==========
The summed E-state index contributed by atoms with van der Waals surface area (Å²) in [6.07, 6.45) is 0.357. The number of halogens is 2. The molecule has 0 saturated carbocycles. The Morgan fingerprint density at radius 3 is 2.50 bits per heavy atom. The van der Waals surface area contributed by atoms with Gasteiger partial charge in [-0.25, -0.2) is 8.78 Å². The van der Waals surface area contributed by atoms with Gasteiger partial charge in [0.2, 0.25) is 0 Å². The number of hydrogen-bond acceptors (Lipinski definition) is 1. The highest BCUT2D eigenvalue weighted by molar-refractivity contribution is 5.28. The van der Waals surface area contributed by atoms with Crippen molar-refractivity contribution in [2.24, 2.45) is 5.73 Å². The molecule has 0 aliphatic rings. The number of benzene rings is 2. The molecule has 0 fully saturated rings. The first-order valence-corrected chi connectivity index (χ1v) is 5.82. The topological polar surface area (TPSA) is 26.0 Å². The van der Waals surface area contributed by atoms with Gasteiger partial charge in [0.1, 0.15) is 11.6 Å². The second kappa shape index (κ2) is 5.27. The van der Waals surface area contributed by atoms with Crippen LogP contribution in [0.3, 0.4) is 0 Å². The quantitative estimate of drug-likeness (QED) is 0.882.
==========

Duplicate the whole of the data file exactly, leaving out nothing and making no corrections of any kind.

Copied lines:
The summed E-state index contributed by atoms with van der Waals surface area (Å²) in [6.07, 6.45) is 0.357. The number of halogens is 2. The molecule has 0 saturated carbocycles. The Morgan fingerprint density at radius 3 is 2.50 bits per heavy atom. The van der Waals surface area contributed by atoms with Gasteiger partial charge in [-0.25, -0.2) is 8.78 Å². The van der Waals surface area contributed by atoms with Gasteiger partial charge in [0.2, 0.25) is 0 Å². The number of hydrogen-bond acceptors (Lipinski definition) is 1. The highest BCUT2D eigenvalue weighted by molar-refractivity contribution is 5.28. The van der Waals surface area contributed by atoms with Crippen molar-refractivity contribution in [2.24, 2.45) is 5.73 Å². The molecule has 0 aliphatic rings. The number of benzene rings is 2. The molecule has 0 fully saturated rings. The first-order valence-corrected chi connectivity index (χ1v) is 5.82. The topological polar surface area (TPSA) is 26.0 Å². The van der Waals surface area contributed by atoms with Gasteiger partial charge in [0.1, 0.15) is 11.6 Å². The second kappa shape index (κ2) is 5.27. The van der Waals surface area contributed by atoms with Crippen LogP contribution in [0.3, 0.4) is 0 Å². The quantitative estimate of drug-likeness (QED) is 0.882.